Rongali Bihu: The seven pinnacle phases of the festival

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Rongali Bihu: The seven pinnacle phases of the festival

Nehal Jain | April 13, 2019 16:07 hrs

Rongali Bihu, also known as Bohag Bihu or Xaat Bihu is the chief festival celebrated in Assam and northeastern states of India and it marks the Assamese New Year. Signifying the time of harvest, this Bihu is usually celebrated in the second week of April, seven days after Vishuva Sankranti of the month of Vaisakh or locally Bohag.

Rongali Bihu, the festival of merriment and feasting, is celebrated for seven days by gorging on traditional Assamese food and preparing the fields for cultivation of paddy. It is also a fertility festival, where people, especially women, dance with their signature steps on Bihu geets(songs).

The seven days or pinnacle phases of the festival are: Goru, Manuh, Raati, Chot, Kutum, Mela and Chera.

Goru Bihu

Goru Bihu is celebrated on the last day of Chaitramonth. On this day, the cattle of the village are brought to a water source and are bathed and cleaned using turmeric and gram paste. Often, the cattle are offered vegetables and Bor Pitha(a delicacy made from rice and jaggery) as a gesture to thank them for providing the farmers a good harvest. The day ends with the burning of rice bran.

Manuh Bihu

On the occasion of Manuh Bihu, people have a traditional bath using turmeric, clean their households and wear traditional clothes. They also seek blessings from the elders and gift them a Bihuwanor the Gamochacloth as a symbol of respect. Many families write Sanskrit mantras on Nahar leaves and hide it behind the roof. This ritual bears a symbolic significance and is done with the intention of seeking protection from all negative elements of nature. Manuh Bihu is also known as Bor Domahiin parts of lower Assam.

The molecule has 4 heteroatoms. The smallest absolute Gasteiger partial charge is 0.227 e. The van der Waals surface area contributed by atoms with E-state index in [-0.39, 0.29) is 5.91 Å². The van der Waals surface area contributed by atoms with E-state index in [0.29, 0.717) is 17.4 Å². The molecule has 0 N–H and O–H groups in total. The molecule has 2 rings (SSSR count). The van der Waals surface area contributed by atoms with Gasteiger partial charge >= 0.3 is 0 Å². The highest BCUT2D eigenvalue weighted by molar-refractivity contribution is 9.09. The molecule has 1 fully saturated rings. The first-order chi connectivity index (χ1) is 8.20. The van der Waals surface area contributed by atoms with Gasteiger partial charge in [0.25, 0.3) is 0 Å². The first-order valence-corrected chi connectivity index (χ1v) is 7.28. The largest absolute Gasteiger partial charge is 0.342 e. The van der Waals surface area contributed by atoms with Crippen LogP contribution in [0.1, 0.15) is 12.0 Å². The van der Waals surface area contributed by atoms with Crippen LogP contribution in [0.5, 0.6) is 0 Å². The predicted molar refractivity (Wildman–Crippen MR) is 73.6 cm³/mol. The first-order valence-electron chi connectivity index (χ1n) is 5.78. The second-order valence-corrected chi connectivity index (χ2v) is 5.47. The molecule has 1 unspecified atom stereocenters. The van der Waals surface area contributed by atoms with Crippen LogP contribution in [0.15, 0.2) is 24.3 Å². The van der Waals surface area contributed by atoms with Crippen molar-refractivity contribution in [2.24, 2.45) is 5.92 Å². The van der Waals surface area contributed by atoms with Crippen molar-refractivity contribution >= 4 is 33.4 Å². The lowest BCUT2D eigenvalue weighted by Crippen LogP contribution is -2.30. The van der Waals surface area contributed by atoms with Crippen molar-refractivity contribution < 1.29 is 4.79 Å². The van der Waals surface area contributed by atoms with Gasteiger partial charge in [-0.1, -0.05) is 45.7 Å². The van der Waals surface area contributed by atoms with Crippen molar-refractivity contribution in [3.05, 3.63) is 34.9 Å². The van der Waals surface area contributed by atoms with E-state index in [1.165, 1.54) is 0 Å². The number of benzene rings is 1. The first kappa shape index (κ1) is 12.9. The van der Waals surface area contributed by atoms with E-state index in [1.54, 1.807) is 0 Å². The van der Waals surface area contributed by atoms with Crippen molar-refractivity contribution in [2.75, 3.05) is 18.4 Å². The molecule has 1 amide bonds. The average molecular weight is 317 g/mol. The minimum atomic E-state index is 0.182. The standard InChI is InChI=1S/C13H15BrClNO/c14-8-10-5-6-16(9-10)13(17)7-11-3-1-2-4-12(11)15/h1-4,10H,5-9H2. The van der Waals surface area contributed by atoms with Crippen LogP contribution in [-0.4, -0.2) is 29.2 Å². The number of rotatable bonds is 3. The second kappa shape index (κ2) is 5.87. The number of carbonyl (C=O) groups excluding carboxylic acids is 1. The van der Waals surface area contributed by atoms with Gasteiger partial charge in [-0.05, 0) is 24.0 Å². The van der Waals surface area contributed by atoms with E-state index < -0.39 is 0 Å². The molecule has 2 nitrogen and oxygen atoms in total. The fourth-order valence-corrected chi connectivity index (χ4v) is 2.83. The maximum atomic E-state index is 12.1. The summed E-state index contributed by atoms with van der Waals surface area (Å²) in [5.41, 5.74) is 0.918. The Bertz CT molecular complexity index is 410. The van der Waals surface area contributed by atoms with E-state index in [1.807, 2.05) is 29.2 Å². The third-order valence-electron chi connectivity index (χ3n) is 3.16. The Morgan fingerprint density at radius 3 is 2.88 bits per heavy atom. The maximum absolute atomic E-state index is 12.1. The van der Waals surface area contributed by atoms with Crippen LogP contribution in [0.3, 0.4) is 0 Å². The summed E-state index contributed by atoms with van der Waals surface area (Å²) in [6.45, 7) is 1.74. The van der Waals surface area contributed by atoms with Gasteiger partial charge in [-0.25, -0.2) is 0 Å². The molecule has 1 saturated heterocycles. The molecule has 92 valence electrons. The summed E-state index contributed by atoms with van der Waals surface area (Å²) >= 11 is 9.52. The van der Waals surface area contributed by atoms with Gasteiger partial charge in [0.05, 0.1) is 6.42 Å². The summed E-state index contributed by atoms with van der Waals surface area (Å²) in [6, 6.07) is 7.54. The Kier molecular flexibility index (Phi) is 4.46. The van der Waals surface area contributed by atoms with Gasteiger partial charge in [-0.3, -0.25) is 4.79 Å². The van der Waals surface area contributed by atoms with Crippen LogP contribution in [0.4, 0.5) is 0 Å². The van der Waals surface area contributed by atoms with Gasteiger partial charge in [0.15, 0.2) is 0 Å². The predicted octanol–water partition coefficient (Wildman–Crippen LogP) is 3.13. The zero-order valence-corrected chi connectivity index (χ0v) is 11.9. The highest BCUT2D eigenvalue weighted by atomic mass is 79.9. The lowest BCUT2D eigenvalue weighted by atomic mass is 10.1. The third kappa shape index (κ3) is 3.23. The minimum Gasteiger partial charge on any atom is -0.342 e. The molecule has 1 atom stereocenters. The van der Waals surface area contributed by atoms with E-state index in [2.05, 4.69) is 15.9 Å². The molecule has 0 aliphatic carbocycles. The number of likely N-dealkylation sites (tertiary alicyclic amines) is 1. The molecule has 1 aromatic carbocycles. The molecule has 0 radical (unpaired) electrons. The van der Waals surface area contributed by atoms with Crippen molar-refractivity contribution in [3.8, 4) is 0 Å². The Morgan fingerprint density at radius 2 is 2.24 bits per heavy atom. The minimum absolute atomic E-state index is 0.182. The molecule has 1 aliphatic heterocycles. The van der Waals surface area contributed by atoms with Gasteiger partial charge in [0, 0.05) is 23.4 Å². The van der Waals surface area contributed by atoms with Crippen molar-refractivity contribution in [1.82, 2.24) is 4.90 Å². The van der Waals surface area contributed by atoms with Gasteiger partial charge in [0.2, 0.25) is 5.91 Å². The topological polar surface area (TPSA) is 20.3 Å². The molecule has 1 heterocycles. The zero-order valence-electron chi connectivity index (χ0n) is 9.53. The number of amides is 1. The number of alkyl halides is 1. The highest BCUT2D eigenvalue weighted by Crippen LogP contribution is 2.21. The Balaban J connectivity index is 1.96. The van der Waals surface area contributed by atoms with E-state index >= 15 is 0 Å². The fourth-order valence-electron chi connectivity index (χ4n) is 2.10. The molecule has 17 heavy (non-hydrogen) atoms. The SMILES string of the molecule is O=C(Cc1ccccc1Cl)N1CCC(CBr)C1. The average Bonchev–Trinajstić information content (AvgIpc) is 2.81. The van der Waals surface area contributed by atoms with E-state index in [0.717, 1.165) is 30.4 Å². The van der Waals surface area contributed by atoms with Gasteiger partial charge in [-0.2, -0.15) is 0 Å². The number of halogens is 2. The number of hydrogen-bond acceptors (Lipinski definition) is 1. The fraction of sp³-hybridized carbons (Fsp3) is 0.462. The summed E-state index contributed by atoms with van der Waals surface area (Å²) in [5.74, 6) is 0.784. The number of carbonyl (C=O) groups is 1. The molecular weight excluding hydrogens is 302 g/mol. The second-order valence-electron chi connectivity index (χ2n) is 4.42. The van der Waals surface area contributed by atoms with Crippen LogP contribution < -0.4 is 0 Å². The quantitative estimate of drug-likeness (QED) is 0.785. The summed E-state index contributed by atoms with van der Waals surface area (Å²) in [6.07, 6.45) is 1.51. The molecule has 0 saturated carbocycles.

Raati Bihu

This phase commences on the first night of Chaitraand lasts till the commencement of Uruka. Celebrations involve the gathering of local women of the local women in an open field illuminated by lighting up torches. Men folk participate to play Pepa, an instrument made from buffalo hornpipe, and Bholuka Baahor Toka, a musical instrument made of split bamboo.

Chot Bihu

Chot Bihu is also known as Bali Husori and it begins on the second day of Chaitra. This day is celebrated by organising dance and song events by the young at outdoor locations, fields or a Naamghor Bakori (yard of community prayer hall) till the occurrence of Uruka, the formal beginning of Rongali Bihu.

Kutum Bihu

The second date of Visakhis Kutum Bihu (Kutum symbolizes family). On this day, people visit houses of their relatives and friends to greet and bond over a meal.

Mela Bihu

The third day of Bihu is marked by the celebration of Bihu with cultural events and competitions in outdoor locales (Melasymbolises Fair). In the ancient days, the King and his staff used to come out to such fairs or Bihutolisto mingle in the Bihu celebrations. This tradition of events is continued till date with Bihu Melas or Bihu functions. The fairs are attended by people from all over Assam and are aimed at fostering an atmosphere of the communal brotherhood and the inclusion of everyone.

Chera Bihu

Also called as Bohagi Bidai, Chera is the last day if Rongali Bihu. It is celebrated differently in different regions but the common theme is to wrap the festival with future resolutions. On this day, people exchange pithasamong their family and friends.

 

 

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